To improve as a programmer, every programmer whether working independently or in an organization should at least have one project that they control 100% of, and it doesn't matter if it is your main project or a side project. When you are working for an organization or working independently on a collaborative oss, the major chunk of your cognitive bandwidth gets allocated to those projects, which is not bad per-se, and it does teach you for most parts about how to work in a collaborative environment and to learn from people who are better at the concerned technology/concept than you. But the issue is more personal and emotional in when you are working on something bigger than you, it unwittingly causes a self-effacing effect i.e., you tend to devalue the emotional effects of being able to create something with complete autonomy, or crave for the autonomy and burnout as a result of the cognitive exhaustion. The sense of freedom and the liberating experience that comes out of creative autonomy is just unmatched.
Even a side-project in GitHub that you consider to be trivial has an effect that only such kind of projects can provide, of having done everything yourself and without anyone putting constraints on what you can and what you can't. It allows you to experiment outside of what would be acceptable within a project you are doing with others. Something like what if I just re-wrote this entire engine on top of OpenGL would never (or almost never) make sense in a collaborative project, but it would make perfect sense if it is just you.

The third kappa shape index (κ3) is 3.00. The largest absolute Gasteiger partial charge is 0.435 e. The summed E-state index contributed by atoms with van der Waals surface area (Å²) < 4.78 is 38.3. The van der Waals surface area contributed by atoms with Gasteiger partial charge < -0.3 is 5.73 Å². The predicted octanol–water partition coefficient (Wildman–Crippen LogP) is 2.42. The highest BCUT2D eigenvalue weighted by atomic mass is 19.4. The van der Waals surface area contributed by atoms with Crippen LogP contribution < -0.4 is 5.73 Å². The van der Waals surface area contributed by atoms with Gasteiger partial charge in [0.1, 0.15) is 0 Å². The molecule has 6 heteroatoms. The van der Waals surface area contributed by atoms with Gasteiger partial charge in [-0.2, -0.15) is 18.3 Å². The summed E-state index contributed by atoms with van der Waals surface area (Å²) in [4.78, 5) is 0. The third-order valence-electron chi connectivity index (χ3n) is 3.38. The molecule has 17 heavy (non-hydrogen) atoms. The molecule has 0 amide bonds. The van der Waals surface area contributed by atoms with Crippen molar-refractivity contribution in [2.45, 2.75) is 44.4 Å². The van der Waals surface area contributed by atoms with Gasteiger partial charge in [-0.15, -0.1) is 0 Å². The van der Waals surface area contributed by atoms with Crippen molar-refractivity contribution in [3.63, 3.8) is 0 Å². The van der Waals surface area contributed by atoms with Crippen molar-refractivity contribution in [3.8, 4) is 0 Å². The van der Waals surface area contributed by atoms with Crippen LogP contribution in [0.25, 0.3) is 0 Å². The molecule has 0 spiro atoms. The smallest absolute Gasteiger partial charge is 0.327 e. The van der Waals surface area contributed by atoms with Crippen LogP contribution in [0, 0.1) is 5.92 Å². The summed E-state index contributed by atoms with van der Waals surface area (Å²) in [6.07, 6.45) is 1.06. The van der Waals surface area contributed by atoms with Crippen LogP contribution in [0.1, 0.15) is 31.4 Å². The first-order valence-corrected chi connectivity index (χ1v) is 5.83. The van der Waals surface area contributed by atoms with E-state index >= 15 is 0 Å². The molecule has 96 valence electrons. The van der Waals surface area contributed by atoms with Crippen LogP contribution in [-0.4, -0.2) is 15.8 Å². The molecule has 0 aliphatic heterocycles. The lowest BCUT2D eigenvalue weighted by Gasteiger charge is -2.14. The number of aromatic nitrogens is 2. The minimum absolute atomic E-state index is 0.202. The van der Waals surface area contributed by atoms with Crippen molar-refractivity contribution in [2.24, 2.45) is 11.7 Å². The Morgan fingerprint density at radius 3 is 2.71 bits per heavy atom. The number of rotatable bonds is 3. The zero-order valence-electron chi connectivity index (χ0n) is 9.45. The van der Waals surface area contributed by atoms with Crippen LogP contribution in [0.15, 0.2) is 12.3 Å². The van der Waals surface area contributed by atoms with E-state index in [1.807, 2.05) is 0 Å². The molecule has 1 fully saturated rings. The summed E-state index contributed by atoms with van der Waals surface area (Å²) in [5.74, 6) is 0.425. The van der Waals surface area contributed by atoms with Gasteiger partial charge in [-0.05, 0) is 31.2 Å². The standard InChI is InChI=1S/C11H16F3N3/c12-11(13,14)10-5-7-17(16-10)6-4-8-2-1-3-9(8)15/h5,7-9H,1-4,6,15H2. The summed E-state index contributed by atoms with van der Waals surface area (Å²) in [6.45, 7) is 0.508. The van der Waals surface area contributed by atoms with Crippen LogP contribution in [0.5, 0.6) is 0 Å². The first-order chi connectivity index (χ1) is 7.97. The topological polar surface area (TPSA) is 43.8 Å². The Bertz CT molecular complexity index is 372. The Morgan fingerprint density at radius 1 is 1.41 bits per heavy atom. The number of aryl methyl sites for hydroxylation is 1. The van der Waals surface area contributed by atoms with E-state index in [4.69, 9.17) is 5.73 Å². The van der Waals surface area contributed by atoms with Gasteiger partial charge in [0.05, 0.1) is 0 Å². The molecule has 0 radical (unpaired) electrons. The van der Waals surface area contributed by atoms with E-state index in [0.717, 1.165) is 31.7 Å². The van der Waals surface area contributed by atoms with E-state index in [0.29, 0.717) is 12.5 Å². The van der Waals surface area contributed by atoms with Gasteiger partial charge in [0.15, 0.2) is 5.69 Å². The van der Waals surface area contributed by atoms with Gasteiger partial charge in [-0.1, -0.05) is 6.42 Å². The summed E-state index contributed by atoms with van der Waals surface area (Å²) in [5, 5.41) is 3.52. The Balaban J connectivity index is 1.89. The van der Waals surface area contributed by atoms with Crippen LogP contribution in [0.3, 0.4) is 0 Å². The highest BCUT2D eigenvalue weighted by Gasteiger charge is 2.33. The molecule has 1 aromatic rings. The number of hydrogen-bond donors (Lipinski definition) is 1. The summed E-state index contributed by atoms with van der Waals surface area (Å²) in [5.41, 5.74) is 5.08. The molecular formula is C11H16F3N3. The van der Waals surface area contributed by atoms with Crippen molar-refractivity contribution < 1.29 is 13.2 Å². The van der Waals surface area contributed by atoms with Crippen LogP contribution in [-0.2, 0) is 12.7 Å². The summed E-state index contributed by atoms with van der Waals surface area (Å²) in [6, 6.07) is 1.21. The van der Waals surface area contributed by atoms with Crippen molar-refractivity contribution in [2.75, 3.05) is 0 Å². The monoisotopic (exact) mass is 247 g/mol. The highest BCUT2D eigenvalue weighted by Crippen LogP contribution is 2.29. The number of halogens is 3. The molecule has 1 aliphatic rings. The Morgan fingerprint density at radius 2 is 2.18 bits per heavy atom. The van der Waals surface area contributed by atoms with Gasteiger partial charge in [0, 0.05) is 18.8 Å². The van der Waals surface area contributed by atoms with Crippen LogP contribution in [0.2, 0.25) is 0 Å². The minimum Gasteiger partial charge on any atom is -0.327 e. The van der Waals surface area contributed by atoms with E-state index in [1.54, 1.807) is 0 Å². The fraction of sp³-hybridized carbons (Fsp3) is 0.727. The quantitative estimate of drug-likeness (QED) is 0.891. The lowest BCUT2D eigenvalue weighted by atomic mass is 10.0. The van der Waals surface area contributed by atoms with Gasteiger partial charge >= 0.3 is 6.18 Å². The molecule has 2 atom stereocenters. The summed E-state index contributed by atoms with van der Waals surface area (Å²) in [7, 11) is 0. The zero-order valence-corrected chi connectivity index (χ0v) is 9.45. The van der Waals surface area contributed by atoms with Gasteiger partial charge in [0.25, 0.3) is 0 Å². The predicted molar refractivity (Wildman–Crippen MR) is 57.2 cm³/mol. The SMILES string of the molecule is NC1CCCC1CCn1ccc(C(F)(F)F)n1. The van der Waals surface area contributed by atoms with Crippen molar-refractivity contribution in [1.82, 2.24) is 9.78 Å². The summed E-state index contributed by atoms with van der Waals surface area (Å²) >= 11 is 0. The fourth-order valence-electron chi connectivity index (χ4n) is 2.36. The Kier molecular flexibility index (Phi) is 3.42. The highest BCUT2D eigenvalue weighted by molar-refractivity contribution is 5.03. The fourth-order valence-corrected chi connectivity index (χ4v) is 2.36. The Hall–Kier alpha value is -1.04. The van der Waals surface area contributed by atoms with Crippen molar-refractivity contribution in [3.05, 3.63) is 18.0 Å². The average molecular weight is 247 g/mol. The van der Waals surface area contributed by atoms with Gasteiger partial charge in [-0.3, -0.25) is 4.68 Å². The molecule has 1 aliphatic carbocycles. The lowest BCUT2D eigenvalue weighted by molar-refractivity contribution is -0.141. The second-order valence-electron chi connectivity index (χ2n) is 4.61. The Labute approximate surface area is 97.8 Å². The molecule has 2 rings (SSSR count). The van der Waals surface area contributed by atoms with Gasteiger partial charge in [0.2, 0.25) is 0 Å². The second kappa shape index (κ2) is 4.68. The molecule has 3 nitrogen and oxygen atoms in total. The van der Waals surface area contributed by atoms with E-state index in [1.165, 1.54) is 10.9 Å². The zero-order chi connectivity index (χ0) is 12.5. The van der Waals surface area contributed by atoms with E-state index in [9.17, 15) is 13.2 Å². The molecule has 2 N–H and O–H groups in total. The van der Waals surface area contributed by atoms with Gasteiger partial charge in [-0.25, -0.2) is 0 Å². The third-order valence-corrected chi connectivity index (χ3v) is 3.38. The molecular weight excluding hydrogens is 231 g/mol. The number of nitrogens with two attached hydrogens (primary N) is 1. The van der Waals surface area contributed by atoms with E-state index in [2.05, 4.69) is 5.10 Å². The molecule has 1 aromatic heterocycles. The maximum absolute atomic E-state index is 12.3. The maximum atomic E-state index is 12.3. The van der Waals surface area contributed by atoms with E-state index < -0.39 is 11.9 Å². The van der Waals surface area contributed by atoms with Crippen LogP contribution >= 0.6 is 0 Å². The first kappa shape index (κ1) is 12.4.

The other obvious advantage is it makes you much more light-hearted because you know that if this doesn't work out the way I like it or good for me, then I can just go. When you are working on a personal project out of your own free will, it has a certain kind of air that a collaborative project won't. It is purely voluntary, and you can just up and leave at any time. That adds something to the mix. The responsibility of joy or stress that comes out of it suddenly becomes more tolerable as well as enjoyable. Note that I am not advocating that you drop everything that you don't like, it is just that having certain things in your life that you can control can help handle that which you can't.
 Andreas Kling. (2019). Commute Talk: How to improve as a programmer